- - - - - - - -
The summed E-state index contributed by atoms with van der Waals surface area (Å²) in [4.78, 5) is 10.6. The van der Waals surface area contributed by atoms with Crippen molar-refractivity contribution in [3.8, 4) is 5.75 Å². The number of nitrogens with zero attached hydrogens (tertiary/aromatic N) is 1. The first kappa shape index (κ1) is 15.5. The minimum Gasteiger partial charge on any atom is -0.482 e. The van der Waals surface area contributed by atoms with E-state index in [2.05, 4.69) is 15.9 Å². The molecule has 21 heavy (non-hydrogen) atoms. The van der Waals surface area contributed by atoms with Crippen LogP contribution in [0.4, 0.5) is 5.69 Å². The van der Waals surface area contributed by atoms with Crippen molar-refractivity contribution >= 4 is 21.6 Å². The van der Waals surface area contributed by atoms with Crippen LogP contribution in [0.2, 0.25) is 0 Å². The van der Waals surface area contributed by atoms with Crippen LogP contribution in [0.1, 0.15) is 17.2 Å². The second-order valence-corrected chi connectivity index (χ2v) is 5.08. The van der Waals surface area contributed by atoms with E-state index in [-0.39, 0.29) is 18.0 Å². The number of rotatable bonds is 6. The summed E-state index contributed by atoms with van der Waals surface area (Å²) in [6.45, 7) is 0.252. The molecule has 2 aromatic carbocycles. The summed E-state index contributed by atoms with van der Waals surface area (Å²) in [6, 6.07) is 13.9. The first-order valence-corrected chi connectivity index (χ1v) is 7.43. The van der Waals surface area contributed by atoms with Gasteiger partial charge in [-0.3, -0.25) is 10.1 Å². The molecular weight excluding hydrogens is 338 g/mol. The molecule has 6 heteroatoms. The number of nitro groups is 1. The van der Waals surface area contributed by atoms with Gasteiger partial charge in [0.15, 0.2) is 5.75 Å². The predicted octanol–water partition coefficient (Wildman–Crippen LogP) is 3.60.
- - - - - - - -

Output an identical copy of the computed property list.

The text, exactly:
The summed E-state index contributed by atoms with van der Waals surface area (Å²) in [4.78, 5) is 10.6. The van der Waals surface area contributed by atoms with Crippen molar-refractivity contribution in [3.8, 4) is 5.75 Å². The number of nitrogens with zero attached hydrogens (tertiary/aromatic N) is 1. The first kappa shape index (κ1) is 15.5. The minimum Gasteiger partial charge on any atom is -0.482 e. The van der Waals surface area contributed by atoms with E-state index in [2.05, 4.69) is 15.9 Å². The molecule has 21 heavy (non-hydrogen) atoms. The van der Waals surface area contributed by atoms with Crippen LogP contribution in [0.4, 0.5) is 5.69 Å². The van der Waals surface area contributed by atoms with Crippen molar-refractivity contribution >= 4 is 21.6 Å². The van der Waals surface area contributed by atoms with Crippen LogP contribution in [0.2, 0.25) is 0 Å². The van der Waals surface area contributed by atoms with Crippen LogP contribution in [0.1, 0.15) is 17.2 Å². The second-order valence-corrected chi connectivity index (χ2v) is 5.08. The van der Waals surface area contributed by atoms with E-state index in [-0.39, 0.29) is 18.0 Å². The number of rotatable bonds is 6. The summed E-state index contributed by atoms with van der Waals surface area (Å²) in [6.45, 7) is 0.252. The molecule has 2 aromatic carbocycles. The summed E-state index contributed by atoms with van der Waals surface area (Å²) in [6, 6.07) is 13.9. The first-order valence-corrected chi connectivity index (χ1v) is 7.43. The van der Waals surface area contributed by atoms with Gasteiger partial charge in [-0.3, -0.25) is 10.1 Å². The molecular weight excluding hydrogens is 338 g/mol. The molecule has 6 heteroatoms. The number of nitro groups is 1. The van der Waals surface area contributed by atoms with Gasteiger partial charge in [0.15, 0.2) is 5.75 Å². The predicted octanol–water partition coefficient (Wildman–Crippen LogP) is 3.60.